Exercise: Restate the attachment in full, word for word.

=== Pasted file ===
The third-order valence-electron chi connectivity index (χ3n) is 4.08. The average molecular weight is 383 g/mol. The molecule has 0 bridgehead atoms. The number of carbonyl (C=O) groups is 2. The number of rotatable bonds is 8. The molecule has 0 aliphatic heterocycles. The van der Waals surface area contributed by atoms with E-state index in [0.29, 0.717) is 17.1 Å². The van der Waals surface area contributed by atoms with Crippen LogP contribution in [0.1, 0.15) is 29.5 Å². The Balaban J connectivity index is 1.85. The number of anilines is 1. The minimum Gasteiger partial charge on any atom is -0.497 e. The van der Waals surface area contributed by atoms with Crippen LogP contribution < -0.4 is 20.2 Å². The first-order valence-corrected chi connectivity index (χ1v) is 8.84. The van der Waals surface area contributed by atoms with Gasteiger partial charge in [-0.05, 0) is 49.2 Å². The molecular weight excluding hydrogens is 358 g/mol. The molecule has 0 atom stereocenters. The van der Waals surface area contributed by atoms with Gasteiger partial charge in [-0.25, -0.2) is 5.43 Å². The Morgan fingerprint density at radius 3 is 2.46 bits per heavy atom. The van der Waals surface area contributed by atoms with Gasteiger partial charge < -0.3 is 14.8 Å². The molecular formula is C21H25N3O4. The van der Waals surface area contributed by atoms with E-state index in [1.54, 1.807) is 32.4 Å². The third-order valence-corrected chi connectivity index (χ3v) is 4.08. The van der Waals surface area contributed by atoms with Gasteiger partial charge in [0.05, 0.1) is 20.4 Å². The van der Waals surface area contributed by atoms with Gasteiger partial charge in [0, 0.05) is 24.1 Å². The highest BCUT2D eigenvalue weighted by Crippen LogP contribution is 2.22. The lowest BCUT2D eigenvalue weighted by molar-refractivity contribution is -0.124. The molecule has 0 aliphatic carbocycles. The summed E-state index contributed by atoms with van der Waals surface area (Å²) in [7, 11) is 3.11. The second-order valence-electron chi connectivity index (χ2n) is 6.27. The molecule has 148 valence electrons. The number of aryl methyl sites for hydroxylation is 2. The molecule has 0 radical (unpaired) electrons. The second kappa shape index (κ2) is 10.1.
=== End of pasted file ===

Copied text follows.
The third-order valence-electron chi connectivity index (χ3n) is 4.08. The average molecular weight is 383 g/mol. The molecule has 0 bridgehead atoms. The number of carbonyl (C=O) groups is 2. The number of rotatable bonds is 8. The molecule has 0 aliphatic heterocycles. The van der Waals surface area contributed by atoms with E-state index in [0.29, 0.717) is 17.1 Å². The van der Waals surface area contributed by atoms with Crippen LogP contribution in [0.1, 0.15) is 29.5 Å². The Balaban J connectivity index is 1.85. The number of anilines is 1. The minimum Gasteiger partial charge on any atom is -0.497 e. The van der Waals surface area contributed by atoms with Crippen LogP contribution < -0.4 is 20.2 Å². The first-order valence-corrected chi connectivity index (χ1v) is 8.84. The van der Waals surface area contributed by atoms with Gasteiger partial charge in [-0.05, 0) is 49.2 Å². The molecular weight excluding hydrogens is 358 g/mol. The molecule has 0 atom stereocenters. The van der Waals surface area contributed by atoms with Gasteiger partial charge in [-0.25, -0.2) is 5.43 Å². The Morgan fingerprint density at radius 3 is 2.46 bits per heavy atom. The van der Waals surface area contributed by atoms with Gasteiger partial charge < -0.3 is 14.8 Å². The molecular formula is C21H25N3O4. The van der Waals surface area contributed by atoms with E-state index in [1.54, 1.807) is 32.4 Å². The third-order valence-corrected chi connectivity index (χ3v) is 4.08. The van der Waals surface area contributed by atoms with Gasteiger partial charge in [0.05, 0.1) is 20.4 Å². The van der Waals surface area contributed by atoms with Gasteiger partial charge in [0, 0.05) is 24.1 Å². The highest BCUT2D eigenvalue weighted by Crippen LogP contribution is 2.22. The lowest BCUT2D eigenvalue weighted by molar-refractivity contribution is -0.124. The molecule has 0 aliphatic carbocycles. The summed E-state index contributed by atoms with van der Waals surface area (Å²) in [7, 11) is 3.11. The second-order valence-electron chi connectivity index (χ2n) is 6.27. The molecule has 148 valence electrons. The number of aryl methyl sites for hydroxylation is 2. The molecule has 0 radical (unpaired) electrons. The second kappa shape index (κ2) is 10.1.